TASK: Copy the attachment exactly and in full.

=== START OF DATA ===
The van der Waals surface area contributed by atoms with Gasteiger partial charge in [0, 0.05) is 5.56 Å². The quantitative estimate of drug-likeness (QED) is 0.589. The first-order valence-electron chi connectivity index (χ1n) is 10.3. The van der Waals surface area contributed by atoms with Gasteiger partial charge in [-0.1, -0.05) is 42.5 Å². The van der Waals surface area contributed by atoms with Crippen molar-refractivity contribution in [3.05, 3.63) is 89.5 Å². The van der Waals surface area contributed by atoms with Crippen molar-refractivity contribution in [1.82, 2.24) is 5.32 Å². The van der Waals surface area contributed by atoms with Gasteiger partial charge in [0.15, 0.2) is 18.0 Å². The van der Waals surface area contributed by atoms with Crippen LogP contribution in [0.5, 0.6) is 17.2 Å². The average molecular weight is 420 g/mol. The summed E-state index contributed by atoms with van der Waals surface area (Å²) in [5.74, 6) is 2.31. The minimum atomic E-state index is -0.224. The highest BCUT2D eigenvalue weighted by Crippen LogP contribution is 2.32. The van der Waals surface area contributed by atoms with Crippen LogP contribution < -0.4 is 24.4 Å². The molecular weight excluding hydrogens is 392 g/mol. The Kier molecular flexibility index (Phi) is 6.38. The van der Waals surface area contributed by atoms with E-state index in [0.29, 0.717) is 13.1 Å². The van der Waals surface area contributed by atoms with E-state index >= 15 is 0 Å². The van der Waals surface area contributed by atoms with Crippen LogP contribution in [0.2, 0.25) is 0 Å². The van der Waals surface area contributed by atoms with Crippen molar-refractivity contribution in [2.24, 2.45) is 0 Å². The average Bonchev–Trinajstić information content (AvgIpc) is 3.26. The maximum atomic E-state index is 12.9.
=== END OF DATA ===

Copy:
The van der Waals surface area contributed by atoms with Gasteiger partial charge in [0, 0.05) is 5.56 Å². The quantitative estimate of drug-likeness (QED) is 0.589. The first-order valence-electron chi connectivity index (χ1n) is 10.3. The van der Waals surface area contributed by atoms with Gasteiger partial charge in [-0.1, -0.05) is 42.5 Å². The van der Waals surface area contributed by atoms with Crippen molar-refractivity contribution in [3.05, 3.63) is 89.5 Å². The van der Waals surface area contributed by atoms with Crippen molar-refractivity contribution in [1.82, 2.24) is 5.32 Å². The van der Waals surface area contributed by atoms with Gasteiger partial charge in [0.15, 0.2) is 18.0 Å². The van der Waals surface area contributed by atoms with Crippen LogP contribution in [0.5, 0.6) is 17.2 Å². The average molecular weight is 420 g/mol. The summed E-state index contributed by atoms with van der Waals surface area (Å²) in [5.74, 6) is 2.31. The minimum atomic E-state index is -0.224. The highest BCUT2D eigenvalue weighted by Crippen LogP contribution is 2.32. The van der Waals surface area contributed by atoms with Crippen LogP contribution < -0.4 is 24.4 Å². The molecular weight excluding hydrogens is 392 g/mol. The Kier molecular flexibility index (Phi) is 6.38. The van der Waals surface area contributed by atoms with E-state index in [0.29, 0.717) is 13.1 Å². The van der Waals surface area contributed by atoms with E-state index >= 15 is 0 Å². The van der Waals surface area contributed by atoms with Crippen LogP contribution in [0.2, 0.25) is 0 Å². The van der Waals surface area contributed by atoms with Crippen molar-refractivity contribution in [2.24, 2.45) is 0 Å². The average Bonchev–Trinajstić information content (AvgIpc) is 3.26. The maximum atomic E-state index is 12.9.